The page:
While India's space program has largely been civilian-run, the country's military is increasingly interested in expanding operations to defend against threats to its space assets.
Success at the 2015 Non-proliferation Treaty Review Conference depends on genuine progress toward disarmament by nuclear weapon states and global and regional commitment to the creation of a nuclear weapons free zone in the Middle East.
The mutual distrust between the P5+1 and Iran can only be overcome incrementally through a succession of positive actions by both sides. However, if Iran continues to defy existing UN Security Council resolutions, further sanctions are inevitable.
Conflict has escalated in the IAEA's decision-making bodies, in part due to Iran and Syria's support in the Non-Aligned Movement and because the same states have attacked Director General Yukiya Amano's hands-off approach to Israel.
The United States has neither the intention nor need to renew nuclear testing, yet its failure to ratify the CTBT undermines both the credibility of U.S. leadership and the ability of the United States to improve the detection and deterrence of testing by others.
The modest, verifiable reductions set out in New START do not raise hard questions about the adequacy of the U.S. deterrent. Instead, ratifying the treaty is integral to the Obama administration's overall security agenda and very much in the U.S. national interest.
The biggest threat to nonproliferation remains in the Middle East. An informal, strategic dialogue could help identify steps that can build confidence before an agreement for a nuclear-weapon-free zone is reached.
The U.S. Nuclear Posture Review defines China as a partner for international cooperation, but also expresses concerns about the modernization of China's nuclear arsenal, the lack of transparency, and its future intentions.
Neither Australia nor Japan speaks for the International Commission on Nuclear Non-proliferation and Disarmament, but as co-chairs of the Commission their goals complement the Obama administration's Nuclear Posture Review in more ways than one.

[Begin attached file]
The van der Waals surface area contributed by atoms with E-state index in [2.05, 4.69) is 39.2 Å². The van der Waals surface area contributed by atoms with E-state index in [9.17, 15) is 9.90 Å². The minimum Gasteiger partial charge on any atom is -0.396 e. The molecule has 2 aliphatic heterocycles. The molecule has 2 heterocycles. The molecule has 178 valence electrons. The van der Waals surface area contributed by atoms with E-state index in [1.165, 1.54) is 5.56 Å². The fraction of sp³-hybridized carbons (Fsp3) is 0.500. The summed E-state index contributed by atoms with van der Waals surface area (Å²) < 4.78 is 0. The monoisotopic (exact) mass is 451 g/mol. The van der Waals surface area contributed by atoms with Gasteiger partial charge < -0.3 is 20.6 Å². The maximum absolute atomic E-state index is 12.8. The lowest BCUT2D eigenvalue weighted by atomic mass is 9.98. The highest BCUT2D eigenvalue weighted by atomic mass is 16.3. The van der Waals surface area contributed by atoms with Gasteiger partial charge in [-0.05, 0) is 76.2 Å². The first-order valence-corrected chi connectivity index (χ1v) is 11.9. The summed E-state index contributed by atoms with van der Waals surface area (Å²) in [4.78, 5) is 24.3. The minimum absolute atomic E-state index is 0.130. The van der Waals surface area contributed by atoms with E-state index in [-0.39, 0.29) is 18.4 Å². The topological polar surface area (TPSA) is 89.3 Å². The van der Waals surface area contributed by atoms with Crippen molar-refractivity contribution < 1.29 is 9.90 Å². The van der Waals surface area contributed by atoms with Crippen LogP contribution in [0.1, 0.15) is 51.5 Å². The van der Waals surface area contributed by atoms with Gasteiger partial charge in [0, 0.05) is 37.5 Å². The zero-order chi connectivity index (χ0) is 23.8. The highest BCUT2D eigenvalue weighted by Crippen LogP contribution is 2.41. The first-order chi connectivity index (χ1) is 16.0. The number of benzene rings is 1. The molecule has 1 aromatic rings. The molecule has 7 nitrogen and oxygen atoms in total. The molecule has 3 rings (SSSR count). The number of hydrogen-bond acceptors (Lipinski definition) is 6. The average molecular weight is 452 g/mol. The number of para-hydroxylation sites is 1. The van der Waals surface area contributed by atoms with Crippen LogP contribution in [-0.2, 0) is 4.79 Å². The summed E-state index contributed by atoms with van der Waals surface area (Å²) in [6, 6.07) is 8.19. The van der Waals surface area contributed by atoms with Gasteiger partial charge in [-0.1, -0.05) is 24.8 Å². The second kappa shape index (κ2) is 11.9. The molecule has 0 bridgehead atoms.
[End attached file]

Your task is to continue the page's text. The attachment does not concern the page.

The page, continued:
The 2010 NPT Review Conference is not a make-or-break moment for the nonproliferation regime. Countries should realize that they each have an opportunity to create positive momentum for further strengthening the regime after the Review Conference.
Insisting on the establishment a Nuclear-Weapons-Free Zone in the Middle East is unrealistic and creates counterproductive expectations. A Nuclear-Test-Free Zone, however, would be a step in the right direction.
Militarily, the antiquated tactical U.S. nuclear weapons in Europe serve little to no purpose to NATO. But they remain a valuable bargaining chip and a strong symbol of U.S. security assurance to its European allies and partners.
The U.S. Nuclear Posture Review offers a number of hints on how Washington might influence the future of NATO's nuclear policy.
Opponents of the START follow-on agreement are employing scare tactics to impede Senate ratification of the treaty at the long-term risk of imperiling national security.
The best way to begin accounting for and reducing obsolete U.S. and Russian battlefield nukes is to finalize the new START agreement and, as the Obama administration has suggested, begin a new and more comprehensive round of talks early next year to arrive at limits on all types of U.S. and Russian nuclear forces.
Consulting the G20, rather than the G8, on preventing the spread of nuclear weapons would be a novel and intriguing approach to strengthening the nonproliferation regime.
Senator Jon Kyl relies on old and misleading arguments to claim that the resumption of nuclear testing is necessary, but there are no technical or military reasons to resume U.S. nuclear weapons testing. The Senate's reconsideration of the CTBT should be based on an honest and up-to-date analysis of the facts.
The reported agreement to refuel the Tehran research reactor by shipping Iranian-made low enriched uranium to other states for further enrichment and fuel fabrication could be a good precedent for meeting Iran's future and potentially larger nuclear fuel needs.
Better protection of U.S. forces and allies against the Iranian missile threat is reason enough to welcome the shift in U.S. missile defense policy. Improving the prospects for future progress in reducing the threat from Russia is icing on the cake.
Unity among the five permanent members of the Security Council plus Germany will be key during this week's nuclear talks with Iran in Geneva. But can the P5+1 convince Iran that this time the international community means business?